As those of you who check this blog regularly (hi mum!) may know, I haven’t written anything since the American Society of Human Genetics conference at the end of last year. I tend to only really write posts here during conferences, when I try make daily blog posts about the talks I attend. In that vein, starting tomorrow is the Biology of Genomes meeting at Cold Spring Harbour; a major annual genomics meeting that marks the start of the conference cycle. I am here with fellow GNZer Daniel MacArthur, and hopefully both of us will get some content out, be it here, at Daniel’s Wired blog, at Genomes Unzipped, or on our respective twitter feeds.
The Biology of Genomes meeting can be somewhat difficult to navigate for a blogger and tweeter. There has been some controversy about the extent to which scientists can write about the conference via social media platforms, and I have no interest in pissing people off, so we will have to see what I can and cannot write about. I hope to put together posts about talks where the speakers specifically allow blogging coverage.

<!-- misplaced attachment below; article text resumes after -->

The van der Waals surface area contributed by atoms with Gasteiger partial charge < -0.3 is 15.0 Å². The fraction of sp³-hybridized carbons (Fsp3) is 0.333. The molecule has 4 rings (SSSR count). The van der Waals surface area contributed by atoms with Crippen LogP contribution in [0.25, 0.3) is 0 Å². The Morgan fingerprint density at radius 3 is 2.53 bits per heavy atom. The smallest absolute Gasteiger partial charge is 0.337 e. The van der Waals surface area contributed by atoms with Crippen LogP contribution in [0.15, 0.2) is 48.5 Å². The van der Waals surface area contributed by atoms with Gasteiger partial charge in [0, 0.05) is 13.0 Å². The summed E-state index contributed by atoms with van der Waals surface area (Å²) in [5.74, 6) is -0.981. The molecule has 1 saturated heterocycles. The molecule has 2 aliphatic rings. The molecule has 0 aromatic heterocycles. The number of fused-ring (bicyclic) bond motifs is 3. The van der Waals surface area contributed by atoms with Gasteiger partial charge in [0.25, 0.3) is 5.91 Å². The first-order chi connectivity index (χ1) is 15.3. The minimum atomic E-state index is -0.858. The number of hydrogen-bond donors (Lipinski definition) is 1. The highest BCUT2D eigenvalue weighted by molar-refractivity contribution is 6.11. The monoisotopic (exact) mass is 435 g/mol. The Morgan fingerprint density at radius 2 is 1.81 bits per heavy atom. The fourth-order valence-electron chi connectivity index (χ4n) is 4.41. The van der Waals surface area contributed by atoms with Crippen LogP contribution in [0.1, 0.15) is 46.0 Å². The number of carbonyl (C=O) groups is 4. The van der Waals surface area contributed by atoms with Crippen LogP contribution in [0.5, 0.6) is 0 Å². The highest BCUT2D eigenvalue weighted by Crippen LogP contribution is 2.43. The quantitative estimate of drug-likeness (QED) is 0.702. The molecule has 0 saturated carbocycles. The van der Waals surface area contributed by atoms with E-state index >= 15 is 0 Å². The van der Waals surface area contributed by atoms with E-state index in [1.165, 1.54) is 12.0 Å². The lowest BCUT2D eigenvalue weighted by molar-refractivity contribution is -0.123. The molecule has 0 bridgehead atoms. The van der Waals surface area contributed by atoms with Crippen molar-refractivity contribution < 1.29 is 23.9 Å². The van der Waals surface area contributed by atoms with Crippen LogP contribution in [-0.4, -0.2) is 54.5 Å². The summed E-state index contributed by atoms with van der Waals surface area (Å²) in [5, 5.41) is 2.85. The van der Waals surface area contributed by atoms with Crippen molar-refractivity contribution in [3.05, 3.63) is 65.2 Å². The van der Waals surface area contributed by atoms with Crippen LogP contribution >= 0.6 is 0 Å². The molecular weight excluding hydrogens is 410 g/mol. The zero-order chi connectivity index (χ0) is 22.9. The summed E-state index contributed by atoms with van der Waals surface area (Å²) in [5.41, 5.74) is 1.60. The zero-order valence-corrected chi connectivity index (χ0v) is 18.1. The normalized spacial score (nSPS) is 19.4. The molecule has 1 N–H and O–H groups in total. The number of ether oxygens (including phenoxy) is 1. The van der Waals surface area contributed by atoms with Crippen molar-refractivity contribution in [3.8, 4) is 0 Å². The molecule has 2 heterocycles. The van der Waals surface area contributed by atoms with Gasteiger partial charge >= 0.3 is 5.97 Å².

One thing I can write about is the laboritory itself. Me and Daniel are staying in a bizarrely picturesque little wood cabin in the woods on the Cold Spring Harbour Lab site:
CSHL is full of interesting wildlife, such like geese and swans, along with squirrels and a host of birds. As a European, one of the most exciting aspects is the presence of Eastern Chipmunks, which hang around in the woods around the cabins, looking cute but very slightly like they are planning something:
The contrast between my experiences this year and last is stark. This year, I have already had a good flight, a pretty wood cabin and an unexpected wine and cheese party and poster session with a group of honeybee scientists. Last year, I had an airway full of ash clouds, a dingy motel on a busy road, and a rickey old school bus with dodgy seatbelts and a tendency to violently launch you into the air at every bump. So all bodes well so far.
The cabi image is actually from Hugh Robertson’s website, and the chipmunk is from Wikipedia.